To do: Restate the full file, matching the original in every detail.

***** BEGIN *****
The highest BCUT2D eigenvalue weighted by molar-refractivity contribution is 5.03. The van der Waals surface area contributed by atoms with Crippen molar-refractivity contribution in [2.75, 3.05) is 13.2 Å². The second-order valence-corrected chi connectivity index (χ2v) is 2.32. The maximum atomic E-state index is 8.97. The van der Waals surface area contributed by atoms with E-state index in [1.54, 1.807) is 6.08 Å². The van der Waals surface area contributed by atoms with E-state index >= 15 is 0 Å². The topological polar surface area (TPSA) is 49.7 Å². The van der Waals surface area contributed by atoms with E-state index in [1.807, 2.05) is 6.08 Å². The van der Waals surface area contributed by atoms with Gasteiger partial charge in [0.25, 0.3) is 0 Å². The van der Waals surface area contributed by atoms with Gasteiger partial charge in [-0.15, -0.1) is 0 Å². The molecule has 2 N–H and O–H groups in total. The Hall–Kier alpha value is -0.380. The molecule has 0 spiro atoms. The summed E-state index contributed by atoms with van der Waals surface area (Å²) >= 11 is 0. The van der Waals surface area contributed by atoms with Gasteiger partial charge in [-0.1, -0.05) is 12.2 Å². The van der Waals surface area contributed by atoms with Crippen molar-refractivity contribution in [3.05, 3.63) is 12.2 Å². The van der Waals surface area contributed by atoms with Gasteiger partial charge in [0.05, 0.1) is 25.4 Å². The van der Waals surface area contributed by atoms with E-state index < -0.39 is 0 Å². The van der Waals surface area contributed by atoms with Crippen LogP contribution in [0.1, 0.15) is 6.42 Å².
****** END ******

The highest BCUT2D eigenvalue weighted by molar-refractivity contribution is 5.03. The van der Waals surface area contributed by atoms with Crippen molar-refractivity contribution in [2.75, 3.05) is 13.2 Å². The second-order valence-corrected chi connectivity index (χ2v) is 2.32. The maximum atomic E-state index is 8.97. The van der Waals surface area contributed by atoms with E-state index in [1.54, 1.807) is 6.08 Å². The van der Waals surface area contributed by atoms with E-state index >= 15 is 0 Å². The topological polar surface area (TPSA) is 49.7 Å². The van der Waals surface area contributed by atoms with E-state index in [1.807, 2.05) is 6.08 Å². The van der Waals surface area contributed by atoms with Gasteiger partial charge in [0.25, 0.3) is 0 Å². The van der Waals surface area contributed by atoms with Gasteiger partial charge in [-0.15, -0.1) is 0 Å². The molecule has 2 N–H and O–H groups in total. The Hall–Kier alpha value is -0.380. The molecule has 0 spiro atoms. The summed E-state index contributed by atoms with van der Waals surface area (Å²) >= 11 is 0. The van der Waals surface area contributed by atoms with Gasteiger partial charge in [-0.1, -0.05) is 12.2 Å². The van der Waals surface area contributed by atoms with Crippen molar-refractivity contribution in [3.05, 3.63) is 12.2 Å². The van der Waals surface area contributed by atoms with Gasteiger partial charge in [0.05, 0.1) is 25.4 Å². The van der Waals surface area contributed by atoms with E-state index < -0.39 is 0 Å². The van der Waals surface area contributed by atoms with Crippen LogP contribution in [0.1, 0.15) is 6.42 Å².